I'm currently working on disassembling the OutRun collision and crash handling code.
Once you start looking into the code in detail, you realise what an adventurous coding exercise OutRun is. I mean, how many ways do you need to crash in one game? Evidentally quite a lot... I can't quite fathom the level of detail they went into with regard to the collision routines. It's not sloppy coding as such, just simply attention to detail on an excessive scale. Sega must have had a supply of strong caffeine in the 80s.
Check out the graph I produced in IDA below of one of the main crash routines. This isn't even all of the collision and crash code, it's simply one function which can be toggled by the master jump table!
On a positive note, all the code blocks covered by the above graph are now decompiled and commented. On a negative note, mainly for my sanity, there are still more. Argh!
There are two main types of crash in OutRun: hitting traffic and hitting scenery. Hitting scenery can be broken down into three new types of crash depending on the speed your travelling at. There's the low speed bump, where the car rises in the air (using the same movement lookup table as the birds flying on the logo in attract mode fact fans), the medium speed spin and the full speed flip. Each of these has multiple internal states to contend with and each crash factors in aspects like your speed, road curvature, height, whether there's a further crash resulting from the first crash and a selection of passenger animations. For example just the lower speed crashes offer a choice of the woman hitting the man, the man scratching head & girl tapping car, the man scratching head & girl pointing or man looking subdued and girl pointing.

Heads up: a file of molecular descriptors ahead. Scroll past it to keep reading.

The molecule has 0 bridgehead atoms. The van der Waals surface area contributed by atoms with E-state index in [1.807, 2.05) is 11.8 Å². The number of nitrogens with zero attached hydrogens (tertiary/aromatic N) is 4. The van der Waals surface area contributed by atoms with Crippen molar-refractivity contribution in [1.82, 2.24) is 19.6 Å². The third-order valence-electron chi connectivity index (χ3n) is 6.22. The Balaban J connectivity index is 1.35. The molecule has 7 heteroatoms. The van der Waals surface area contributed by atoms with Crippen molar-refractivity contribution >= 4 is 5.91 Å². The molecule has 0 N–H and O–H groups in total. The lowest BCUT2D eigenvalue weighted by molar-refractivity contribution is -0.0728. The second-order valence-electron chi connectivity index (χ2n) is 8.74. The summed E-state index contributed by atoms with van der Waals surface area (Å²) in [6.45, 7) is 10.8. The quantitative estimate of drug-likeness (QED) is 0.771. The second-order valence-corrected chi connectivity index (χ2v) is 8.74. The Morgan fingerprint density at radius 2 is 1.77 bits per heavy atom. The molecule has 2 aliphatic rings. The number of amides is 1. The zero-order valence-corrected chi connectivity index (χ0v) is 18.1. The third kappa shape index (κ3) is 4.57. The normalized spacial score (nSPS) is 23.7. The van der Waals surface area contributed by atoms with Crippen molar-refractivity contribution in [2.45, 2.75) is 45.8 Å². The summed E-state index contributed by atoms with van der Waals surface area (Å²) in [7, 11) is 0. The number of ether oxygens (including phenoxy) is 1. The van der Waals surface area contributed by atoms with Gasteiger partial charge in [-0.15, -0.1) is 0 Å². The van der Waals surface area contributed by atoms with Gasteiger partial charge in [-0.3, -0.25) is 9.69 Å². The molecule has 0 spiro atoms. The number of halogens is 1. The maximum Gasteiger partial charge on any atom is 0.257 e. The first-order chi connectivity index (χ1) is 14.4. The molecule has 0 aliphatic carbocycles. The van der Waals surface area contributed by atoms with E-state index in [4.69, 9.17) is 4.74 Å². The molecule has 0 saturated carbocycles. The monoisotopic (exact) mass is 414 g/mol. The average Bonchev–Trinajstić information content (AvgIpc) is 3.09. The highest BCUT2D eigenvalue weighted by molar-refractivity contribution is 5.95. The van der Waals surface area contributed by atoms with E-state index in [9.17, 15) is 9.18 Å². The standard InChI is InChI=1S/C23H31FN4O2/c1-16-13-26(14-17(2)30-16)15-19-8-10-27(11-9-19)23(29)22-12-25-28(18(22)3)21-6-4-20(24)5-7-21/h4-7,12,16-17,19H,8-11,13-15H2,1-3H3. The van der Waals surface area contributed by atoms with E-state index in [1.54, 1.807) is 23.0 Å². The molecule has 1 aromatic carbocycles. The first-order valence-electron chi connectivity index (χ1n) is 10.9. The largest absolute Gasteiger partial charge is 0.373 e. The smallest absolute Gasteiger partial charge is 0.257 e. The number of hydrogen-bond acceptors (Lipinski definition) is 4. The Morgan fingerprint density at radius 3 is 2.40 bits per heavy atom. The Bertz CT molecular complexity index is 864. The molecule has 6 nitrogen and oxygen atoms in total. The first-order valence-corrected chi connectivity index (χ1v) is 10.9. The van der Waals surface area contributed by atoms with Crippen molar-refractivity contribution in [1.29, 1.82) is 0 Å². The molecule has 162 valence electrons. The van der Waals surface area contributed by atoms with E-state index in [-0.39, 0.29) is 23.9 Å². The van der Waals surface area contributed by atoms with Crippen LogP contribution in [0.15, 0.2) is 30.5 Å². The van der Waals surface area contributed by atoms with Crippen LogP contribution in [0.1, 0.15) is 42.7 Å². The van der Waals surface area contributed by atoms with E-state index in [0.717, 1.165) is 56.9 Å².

Also, whilst the object format of the crash routines bears some similarity to previous bits of code I decompiled, actually most of it is new. Plus the animation sequencing format seems to be different, though I figured that out too.
PS I'm going to bed!